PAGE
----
"I knew the library was doing some renovations, and so I stopped by one day," said Furney, 17. A staffer directed him to the garden club.
Furney had no construct ion skills. But he pulled together six fellow scouts, several adults, and built an L-shaped, 16-by-8 planter box over two days in July.
Because of budget cuts, the library branch had not been able to help finance the garden restoration. Furney raised funds on his own. For several hours on July 4 weekend, he manned a table at the 24th Street Farmers Market, seeking donations to purchase supplies. At the end, he'd collected $379 to pay for wood, bolts, screws, and other materials.
"I was very surprised, very pleasantly surprised," he said about the donations. "It was pretty amazing."
The city's Recreation and Park Department has also been supportive, said Drew. "They've allowed us to go into the city nursery in Golden Gate Park and to have our pick of plants," she said. The donations "saved us having to do any significant fundraising."
Last spring, garden clubbers picked up 75 plants, mostly shrubs and trees. And "just last month, we went over and picked out another 40 or 50 plants," said Drew.
Silverman, a naturalist and an organic farmer, provided pots of kale, beets, lettuce, and other cool-season vegetables, which the group planted last month. But no one is quite sure who is going to harvest or enjoy the vegetables.
"The actual plan wasn't to put vegetables there," said Drew. "The goal for the garden was really to have it be drought-tolerant, low maintenance, low water, low everything so that it's beautiful, it's native, and it attracts birds and bees--but does not require a big effort to keep it up."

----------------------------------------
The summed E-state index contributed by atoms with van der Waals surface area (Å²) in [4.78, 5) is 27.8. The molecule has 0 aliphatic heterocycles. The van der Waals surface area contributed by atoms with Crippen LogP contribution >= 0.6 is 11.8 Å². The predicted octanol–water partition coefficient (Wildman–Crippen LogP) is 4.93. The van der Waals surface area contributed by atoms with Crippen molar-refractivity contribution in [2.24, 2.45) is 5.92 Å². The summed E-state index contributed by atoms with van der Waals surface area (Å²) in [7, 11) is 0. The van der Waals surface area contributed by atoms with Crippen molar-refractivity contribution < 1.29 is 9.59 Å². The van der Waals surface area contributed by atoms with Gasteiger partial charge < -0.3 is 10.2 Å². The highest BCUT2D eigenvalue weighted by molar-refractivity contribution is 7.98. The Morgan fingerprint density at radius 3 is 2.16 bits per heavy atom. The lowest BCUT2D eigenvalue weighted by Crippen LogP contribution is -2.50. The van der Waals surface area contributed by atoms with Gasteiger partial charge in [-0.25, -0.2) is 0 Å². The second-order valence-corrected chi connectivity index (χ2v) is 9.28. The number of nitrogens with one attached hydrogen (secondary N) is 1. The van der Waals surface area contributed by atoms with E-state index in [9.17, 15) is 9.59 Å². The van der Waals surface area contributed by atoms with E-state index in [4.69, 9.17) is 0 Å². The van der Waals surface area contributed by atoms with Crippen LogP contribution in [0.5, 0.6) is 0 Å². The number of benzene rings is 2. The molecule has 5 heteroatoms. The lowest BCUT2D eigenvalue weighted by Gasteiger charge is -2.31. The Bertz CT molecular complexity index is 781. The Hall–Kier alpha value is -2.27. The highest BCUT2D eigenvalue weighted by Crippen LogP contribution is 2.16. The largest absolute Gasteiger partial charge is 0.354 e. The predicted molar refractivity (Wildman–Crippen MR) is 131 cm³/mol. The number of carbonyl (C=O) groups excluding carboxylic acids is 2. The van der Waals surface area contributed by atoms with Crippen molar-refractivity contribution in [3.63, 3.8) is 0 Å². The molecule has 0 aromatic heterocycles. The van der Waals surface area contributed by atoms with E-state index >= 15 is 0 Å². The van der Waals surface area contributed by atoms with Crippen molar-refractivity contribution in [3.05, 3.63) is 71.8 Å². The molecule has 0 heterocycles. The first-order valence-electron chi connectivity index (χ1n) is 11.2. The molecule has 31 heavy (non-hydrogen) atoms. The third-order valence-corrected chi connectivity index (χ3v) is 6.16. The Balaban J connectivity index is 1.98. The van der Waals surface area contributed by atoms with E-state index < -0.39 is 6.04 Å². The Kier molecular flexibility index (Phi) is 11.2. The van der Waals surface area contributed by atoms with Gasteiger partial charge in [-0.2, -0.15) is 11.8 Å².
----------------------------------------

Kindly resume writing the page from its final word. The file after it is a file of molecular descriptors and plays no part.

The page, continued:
While not complete, the library deck and garden space is open to the public. Visitors, however, should use caution because the wooden fence along the south wall is unstable and guarded with yellow tape.
"It's really in bad shape, an eyesore, and a safety hazard," said Drew. Both the library and the rec department know about it and are "very eager to fix it as well, but it's a matter of finding the budget to fix it."
Over the next two months, the garden club volunteers plan to continue their work, and finish the gravel pathway.
As the project nears completion, Gerhardt remembered the garden from many years ago when "everyone had a little plot...they could grow whatever they wanted and take care of it."
But it was "kind of a mishmash back there," she said. The new, professionally designed garden will have "a nicer feel to it."
The club plans to utilize volunteers to maintain the renovated grounds, and is still looking for volunteers to sign up for certain days to weed and water. The group also is accepting financial contributions. Checks can be made out to "Friends of the Library," with "Noe Valley Library Garden Project" written in the note section. For more information, contact Lisa Erdos at email@example.com or Kim Drew at firstname.lastname@example.org.